Last night, President Obama rocked the House....and the Senate.Sphere: Related Content
Wednesday, February 25, 2009
Thursday, February 19, 2009
In a hard-hitting tell it like it is editorial in today's Telegraph, Charles Richardson is on point as he attacks the myth that Governor Perdue is somehow a friend of public education. You really must read the entire piece, here, but here's a tease:
In 2002 Sonny Perdue was elected governor with the help of teachers who chafed at Barnes’ efforts to improve public education. How do teachers like Sonny now? Instead of raises, teachers receive a $100 gift card. When they do receive raises, they also get hit with increases in health-care costs. Instead of funding increases — to handle the additional students in one of the nation’s fastest growing states — more than $2.5 billion has been sucked out of the K-12 education pipeline. Higher Ed, on its way to national prominence, isn’t feeling good either. Frankly, the state of education in Georgia looks grim. Most school systems have had to face two realities: Raise local taxes or cut programs, many of which can’t be touched because of state mandates.
That's exactly right and exactly why we need a new Superintendent of Schools in Georgia and a Governor who gives more than lip service to public education. Sphere: Related Content
Macon's Mayor, Robert Reichert, will be a little busy tomorrow. He is one of 70 mayors nationwide who have been invited to D.C. to meet with President Obama and Vice President Biden. Nice.Sphere: Related Content
Wednesday, February 18, 2009
Gov. Barnes hit the nail on the head when he wrote that the citizens of Georgia need our own lobbyist in Atlanta. If you ever wondered whether "pay to play" is alive and well here in the Peach State, just keep reading.
Exhibit "A"? SB31, the bill that allows Georgia Power to bill consumers in advance for the construction of a nuclear plant they hope to build in the future. This bill is a sweet deal for Georgia Power, a company that might as well be rolling a gift cart around the Capitol. If a legislator needs basketball tickets, they can hook you up. Race tickets? Got you covered. Football tickets? Sure thing. Dinner for the entire regulated industries committee, or your entire caucus? Not a problem. And all perfectly legal, and apparently, very effective.
From 2008-2009, the first five sponsors of SB31: Balfour, Tarver, Tolleson, Rogers, and Powell have all accepted perks from Georgia Power's lobbyists. Here are a few of my favorites:
- (2008) Sen. Tarver took basketball and race tickets valued at $730.00.
- (2008) Sen. Tolleson took $135.00 worth of race tickets, plus multiple meals.
- In the Fall of 2008, Sen. Rogers took $180.00 worth of sports tickets.
- In December of 2008, the Senate Regulated Industry and Utilities Committee was treated to dinner valued at $328.51.
- And, last but not least, over the last three years, Georgia Power has contributed $15,000 to the Georgia Republican Party (read: the Party in Charge)
I'm not suggesting that these folks voted for this bill because they got a ticket to a game, but I am saying that these gifts and this legislation are emblematic of way of doing business in Atlanta that leaves every day Georgian out in the cold. Make no mistake, directly or indirectly, in SB31, Georgia Power got exactly what they paid for, and, if the bill passes the House, Georgia consumers will get the bill-literally. You and I don't have a gift cart at the Capitol, but there's still time for you to contact your Representative and tell them to VOTE NO on SB31. I hope you'll call today. Sphere: Related Content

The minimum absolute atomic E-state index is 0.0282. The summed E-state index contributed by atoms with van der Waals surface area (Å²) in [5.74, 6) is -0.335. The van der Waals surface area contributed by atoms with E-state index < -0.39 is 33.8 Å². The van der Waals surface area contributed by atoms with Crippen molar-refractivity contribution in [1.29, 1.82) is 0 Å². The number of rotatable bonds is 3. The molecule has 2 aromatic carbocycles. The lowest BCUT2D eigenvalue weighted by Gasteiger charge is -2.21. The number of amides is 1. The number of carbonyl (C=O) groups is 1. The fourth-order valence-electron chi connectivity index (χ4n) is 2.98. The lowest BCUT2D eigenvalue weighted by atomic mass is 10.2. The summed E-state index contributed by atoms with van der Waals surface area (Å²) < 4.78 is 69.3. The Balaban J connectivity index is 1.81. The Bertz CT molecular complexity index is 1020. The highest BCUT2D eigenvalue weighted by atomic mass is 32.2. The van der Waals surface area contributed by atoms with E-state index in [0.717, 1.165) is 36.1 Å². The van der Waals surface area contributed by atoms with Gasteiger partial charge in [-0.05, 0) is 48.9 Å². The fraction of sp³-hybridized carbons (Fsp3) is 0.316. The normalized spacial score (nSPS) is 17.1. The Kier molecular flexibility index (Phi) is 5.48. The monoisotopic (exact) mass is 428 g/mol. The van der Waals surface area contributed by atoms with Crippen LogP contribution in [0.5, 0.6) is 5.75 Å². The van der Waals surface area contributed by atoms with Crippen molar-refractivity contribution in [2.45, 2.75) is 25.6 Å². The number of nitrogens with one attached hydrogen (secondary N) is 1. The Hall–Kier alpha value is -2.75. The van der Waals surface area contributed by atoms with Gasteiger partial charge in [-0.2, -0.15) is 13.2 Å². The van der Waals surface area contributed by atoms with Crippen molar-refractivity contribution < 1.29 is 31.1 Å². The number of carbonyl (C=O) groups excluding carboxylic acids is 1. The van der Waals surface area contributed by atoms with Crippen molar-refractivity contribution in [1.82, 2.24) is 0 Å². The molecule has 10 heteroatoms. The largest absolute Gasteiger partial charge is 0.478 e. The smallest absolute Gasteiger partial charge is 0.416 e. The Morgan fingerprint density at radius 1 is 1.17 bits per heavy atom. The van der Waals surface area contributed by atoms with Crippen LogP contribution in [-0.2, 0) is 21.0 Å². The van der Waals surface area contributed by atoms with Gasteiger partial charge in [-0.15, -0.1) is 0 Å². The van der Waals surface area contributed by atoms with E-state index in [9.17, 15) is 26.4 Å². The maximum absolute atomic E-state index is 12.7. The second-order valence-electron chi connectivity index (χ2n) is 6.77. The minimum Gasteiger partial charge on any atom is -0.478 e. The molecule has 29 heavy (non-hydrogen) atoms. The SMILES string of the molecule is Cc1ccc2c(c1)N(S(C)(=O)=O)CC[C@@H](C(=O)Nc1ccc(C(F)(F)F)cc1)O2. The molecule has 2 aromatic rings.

Thursday, February 12, 2009
Props to the 67 Democrats in the Georgia House who stood together today to prevent the passage of HR1. We're not done with this fight, but it's a good start. This legislation would have placed a constitutional amendment on the ballot that sounded great on paper but could have had devastating consequences for local governments, especially in this economy. Keep up the good work, folks!Sphere: Related Content
Sunday, February 08, 2009
Sometimes, a picture really is worth a thousand words. This weekend, someone handed me a copy of this AJC article, Lineup of movers and shakers, published just before the session started. Complete with photographs, the article was a sort of Who's Who of Georgia's most powerful politicians.
Save one honorable mention, they were all men, and all but two were white men.
Now, we could get into an argument with the AJC about women who should have been included, but in politics, perception is reality. The 2009, the reality in Georgia politics is that while there may be 18 million cracks in that last glass ceiling, Georgia's gold dome remains unfazed. In fact, according to the Center for American Women and Politics, while more than half of Georgia voters are female, only 19.1% of Georgia legislators are women. Georgia ranks 37th among states for female representation in the General Assembly. None of us should be satisfied with those numbers.
By the way, according the 2007 Kid's Count Data, Georgia ranks 41st in overall child and family well-being and has ranked in the bottom ten states for the last fifteen years, bringing up the rear in categories like high school dropouts, teens not attending school or working, low birth-weight babies, teen births, children in single-parent families and infant mortality. While the causes of these problems are poverty-linked, these are issues that women are often especially interested in and uniquely qualified to address-not because of their chromosomes, but because of their experience.
By comparison, the states with the highest percentage of women in their legislatures, Colorado, New Hampshire and Vermont, in 2006 ranked 22nd, 1st and 10th respectively. While the overall picture is bleak, Democratic women fare far better than Republican women. Of the seven women in the Georgia Senate, six are Democrats, and more than a third of Democrats in the Georgia House are women-not so on the Republican side of the aisle where only 11 women occupy seats in the House. But, somehow being the best of the bad news just isn't enough. We need to act.